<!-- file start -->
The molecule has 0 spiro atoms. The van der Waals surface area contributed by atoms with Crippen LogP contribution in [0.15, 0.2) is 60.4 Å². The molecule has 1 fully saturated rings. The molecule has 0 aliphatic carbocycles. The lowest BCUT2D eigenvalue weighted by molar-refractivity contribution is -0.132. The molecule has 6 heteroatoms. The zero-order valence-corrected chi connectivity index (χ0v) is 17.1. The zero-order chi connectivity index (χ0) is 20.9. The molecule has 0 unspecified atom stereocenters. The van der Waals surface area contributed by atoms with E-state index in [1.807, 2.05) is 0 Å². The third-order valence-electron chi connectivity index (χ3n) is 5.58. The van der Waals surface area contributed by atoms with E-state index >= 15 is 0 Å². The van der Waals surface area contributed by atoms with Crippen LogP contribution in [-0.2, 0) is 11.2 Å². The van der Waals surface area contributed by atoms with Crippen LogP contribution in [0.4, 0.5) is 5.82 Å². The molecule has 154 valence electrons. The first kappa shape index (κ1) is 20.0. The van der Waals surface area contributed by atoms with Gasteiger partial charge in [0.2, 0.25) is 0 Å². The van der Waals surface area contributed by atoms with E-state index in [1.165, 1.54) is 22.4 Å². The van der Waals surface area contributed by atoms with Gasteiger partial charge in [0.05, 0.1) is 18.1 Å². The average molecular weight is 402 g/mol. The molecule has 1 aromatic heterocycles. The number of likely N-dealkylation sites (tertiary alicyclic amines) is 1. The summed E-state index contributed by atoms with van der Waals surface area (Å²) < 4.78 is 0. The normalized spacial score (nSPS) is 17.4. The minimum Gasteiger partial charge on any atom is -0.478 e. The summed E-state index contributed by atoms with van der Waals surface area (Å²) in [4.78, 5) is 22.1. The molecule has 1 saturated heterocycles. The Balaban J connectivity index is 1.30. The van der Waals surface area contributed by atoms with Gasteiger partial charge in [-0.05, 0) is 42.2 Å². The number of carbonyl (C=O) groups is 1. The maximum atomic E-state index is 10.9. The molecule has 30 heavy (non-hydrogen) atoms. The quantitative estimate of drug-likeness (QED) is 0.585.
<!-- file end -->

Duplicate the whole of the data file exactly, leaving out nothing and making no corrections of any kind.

The molecule has 0 spiro atoms. The van der Waals surface area contributed by atoms with Crippen LogP contribution in [0.15, 0.2) is 60.4 Å². The molecule has 1 fully saturated rings. The molecule has 0 aliphatic carbocycles. The lowest BCUT2D eigenvalue weighted by molar-refractivity contribution is -0.132. The molecule has 6 heteroatoms. The zero-order valence-corrected chi connectivity index (χ0v) is 17.1. The zero-order chi connectivity index (χ0) is 20.9. The molecule has 0 unspecified atom stereocenters. The van der Waals surface area contributed by atoms with E-state index in [1.807, 2.05) is 0 Å². The third-order valence-electron chi connectivity index (χ3n) is 5.58. The van der Waals surface area contributed by atoms with E-state index >= 15 is 0 Å². The van der Waals surface area contributed by atoms with Crippen LogP contribution in [-0.2, 0) is 11.2 Å². The van der Waals surface area contributed by atoms with Crippen LogP contribution in [0.4, 0.5) is 5.82 Å². The molecule has 154 valence electrons. The first kappa shape index (κ1) is 20.0. The van der Waals surface area contributed by atoms with Gasteiger partial charge in [0.2, 0.25) is 0 Å². The van der Waals surface area contributed by atoms with E-state index in [1.165, 1.54) is 22.4 Å². The van der Waals surface area contributed by atoms with Gasteiger partial charge in [0.05, 0.1) is 18.1 Å². The average molecular weight is 402 g/mol. The molecule has 1 aromatic heterocycles. The number of likely N-dealkylation sites (tertiary alicyclic amines) is 1. The summed E-state index contributed by atoms with van der Waals surface area (Å²) < 4.78 is 0. The normalized spacial score (nSPS) is 17.4. The minimum Gasteiger partial charge on any atom is -0.478 e. The summed E-state index contributed by atoms with van der Waals surface area (Å²) in [4.78, 5) is 22.1. The molecule has 1 saturated heterocycles. The Balaban J connectivity index is 1.30. The van der Waals surface area contributed by atoms with Gasteiger partial charge in [-0.05, 0) is 42.2 Å². The number of carbonyl (C=O) groups is 1. The maximum atomic E-state index is 10.9. The molecule has 30 heavy (non-hydrogen) atoms. The quantitative estimate of drug-likeness (QED) is 0.585.